Transcript Of Video
One of the questions that was on the quiz was, when someone shares a problem with you, do you usually offer advice whether they ask for it or not, or do you listen empathetically without helping them?
Co-dependent people are bred for this. You love to give advice, you love to help offer solutions. In fact, when someone does share a problem with you, you hear it through these very specialized ears that is saying, “Obviously, you want some help from me, that’s why you’re sharing the problem with me.”
And so, then you jump into fix it mode, you move into this place of saying, “Let me tell you how to solve your problem.” When you do that you actually come across as a know-it-all. You come across as someone who thinks that your ideas are better than everyone else’s and that they don’t have the ability to solve their own problem.
And when you’re a know-it-all and when people see you as a know-it-all, they tend not to gravitate toward you a whole lot. And then when that happens, people actually start sharing problems with you and you start to become distanced from people.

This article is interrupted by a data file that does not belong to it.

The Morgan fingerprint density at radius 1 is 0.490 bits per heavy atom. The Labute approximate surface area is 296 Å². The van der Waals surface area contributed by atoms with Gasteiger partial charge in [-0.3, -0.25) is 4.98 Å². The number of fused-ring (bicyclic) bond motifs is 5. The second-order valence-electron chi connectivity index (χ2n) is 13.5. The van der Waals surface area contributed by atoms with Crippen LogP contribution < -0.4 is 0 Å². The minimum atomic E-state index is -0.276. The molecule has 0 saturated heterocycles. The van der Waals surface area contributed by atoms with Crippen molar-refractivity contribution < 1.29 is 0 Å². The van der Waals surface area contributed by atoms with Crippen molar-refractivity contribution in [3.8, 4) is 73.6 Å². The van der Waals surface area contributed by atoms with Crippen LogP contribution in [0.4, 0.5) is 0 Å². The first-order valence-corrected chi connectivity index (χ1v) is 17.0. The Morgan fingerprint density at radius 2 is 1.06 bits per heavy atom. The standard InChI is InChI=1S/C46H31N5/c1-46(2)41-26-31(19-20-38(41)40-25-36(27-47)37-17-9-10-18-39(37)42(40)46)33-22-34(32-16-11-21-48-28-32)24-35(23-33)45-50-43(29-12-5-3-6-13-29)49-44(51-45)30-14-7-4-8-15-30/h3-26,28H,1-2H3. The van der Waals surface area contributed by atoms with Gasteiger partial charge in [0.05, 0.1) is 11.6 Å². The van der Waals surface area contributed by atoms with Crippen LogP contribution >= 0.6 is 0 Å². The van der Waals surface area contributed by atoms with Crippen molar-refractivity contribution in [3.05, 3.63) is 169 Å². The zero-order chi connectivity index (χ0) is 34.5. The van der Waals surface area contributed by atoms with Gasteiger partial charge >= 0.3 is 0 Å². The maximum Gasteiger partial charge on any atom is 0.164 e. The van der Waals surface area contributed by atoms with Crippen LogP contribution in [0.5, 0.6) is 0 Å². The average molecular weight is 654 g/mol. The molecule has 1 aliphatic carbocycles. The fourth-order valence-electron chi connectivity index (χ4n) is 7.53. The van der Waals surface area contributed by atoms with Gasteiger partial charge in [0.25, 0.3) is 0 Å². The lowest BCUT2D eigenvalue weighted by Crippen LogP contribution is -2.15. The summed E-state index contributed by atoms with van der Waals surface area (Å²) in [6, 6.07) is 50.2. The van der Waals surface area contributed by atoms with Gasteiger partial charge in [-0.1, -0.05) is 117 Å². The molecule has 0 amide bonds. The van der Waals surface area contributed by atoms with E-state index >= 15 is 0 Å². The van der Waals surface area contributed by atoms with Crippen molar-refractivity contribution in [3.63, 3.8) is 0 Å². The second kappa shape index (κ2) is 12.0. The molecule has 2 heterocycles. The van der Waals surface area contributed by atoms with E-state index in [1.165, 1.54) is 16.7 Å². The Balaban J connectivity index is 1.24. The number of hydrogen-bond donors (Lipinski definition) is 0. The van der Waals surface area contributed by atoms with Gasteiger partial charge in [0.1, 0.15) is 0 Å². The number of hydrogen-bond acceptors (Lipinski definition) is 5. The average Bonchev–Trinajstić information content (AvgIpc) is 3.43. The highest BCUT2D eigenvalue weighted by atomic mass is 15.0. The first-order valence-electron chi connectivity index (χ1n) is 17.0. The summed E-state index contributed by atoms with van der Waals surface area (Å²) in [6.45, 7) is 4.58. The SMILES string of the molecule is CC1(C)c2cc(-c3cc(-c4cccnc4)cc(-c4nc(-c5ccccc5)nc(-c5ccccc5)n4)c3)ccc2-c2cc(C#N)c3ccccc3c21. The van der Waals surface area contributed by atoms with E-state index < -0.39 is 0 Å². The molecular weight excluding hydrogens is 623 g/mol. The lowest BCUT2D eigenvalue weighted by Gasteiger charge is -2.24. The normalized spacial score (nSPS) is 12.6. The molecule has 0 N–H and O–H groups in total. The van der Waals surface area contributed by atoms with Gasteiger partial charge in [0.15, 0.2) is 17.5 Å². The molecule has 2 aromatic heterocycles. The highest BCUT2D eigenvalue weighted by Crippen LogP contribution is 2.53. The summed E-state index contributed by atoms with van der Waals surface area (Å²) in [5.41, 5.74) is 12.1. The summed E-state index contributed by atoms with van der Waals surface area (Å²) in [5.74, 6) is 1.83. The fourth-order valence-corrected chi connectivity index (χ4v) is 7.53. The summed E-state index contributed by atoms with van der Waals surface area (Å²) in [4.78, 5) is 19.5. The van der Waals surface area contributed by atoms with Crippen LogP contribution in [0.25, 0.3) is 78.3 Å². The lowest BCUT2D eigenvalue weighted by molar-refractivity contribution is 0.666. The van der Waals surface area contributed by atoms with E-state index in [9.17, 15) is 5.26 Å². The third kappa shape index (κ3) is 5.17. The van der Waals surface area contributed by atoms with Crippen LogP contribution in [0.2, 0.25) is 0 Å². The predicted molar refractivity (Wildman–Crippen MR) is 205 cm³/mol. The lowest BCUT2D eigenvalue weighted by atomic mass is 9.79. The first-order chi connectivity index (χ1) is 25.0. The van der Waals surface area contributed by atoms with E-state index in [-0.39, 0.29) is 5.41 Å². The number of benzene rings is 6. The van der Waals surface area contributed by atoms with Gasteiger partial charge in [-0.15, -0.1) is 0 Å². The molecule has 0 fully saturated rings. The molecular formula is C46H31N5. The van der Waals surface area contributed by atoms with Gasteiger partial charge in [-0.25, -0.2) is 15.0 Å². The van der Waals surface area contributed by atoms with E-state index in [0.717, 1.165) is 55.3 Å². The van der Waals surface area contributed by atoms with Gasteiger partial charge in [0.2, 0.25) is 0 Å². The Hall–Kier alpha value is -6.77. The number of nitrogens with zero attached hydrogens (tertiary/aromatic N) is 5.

They start to pull away and it actually becomes counter-productive to what they actually want. Offering advice whether they ask for it or not does not work real well. A healthy person, a healthy person is able to, again, find the balance and figure out, do they just want me to listen empathetically? Which means, “I hurt because you hurt.” That’s empathy.
And that actually becomes probably more healing, that is more therapeutic and that creates stronger bonds and stronger friendship when you’re able to listen empathetically, and hurt because they hurt but you don’t offer solutions because, again, you don’t have the solution to everyone’s problems, nor should you. That expectation is fairly flawed.
It is expected that you’re able to sit with your friends and to connect with them and to walk through their problems with them and just be near them. But again, you’re going to trust that they can solve their own problems. Now, if they do say, “What do you think? Do you have any ideas? Can you help me?” That’s when you are allowed to offer advice. You don’t get to say, “Sorry, no, I’m going to stay out of it.”
Offer advice when someone asks, that’s appropriate and that’s good. But balance and health is knowing when to offer advice and when to listen empathetically, You’re going to get it, practice a lot, but if you are going to make a default error, default more to the empathy rather than the advice. Practice that for a while and see what happens.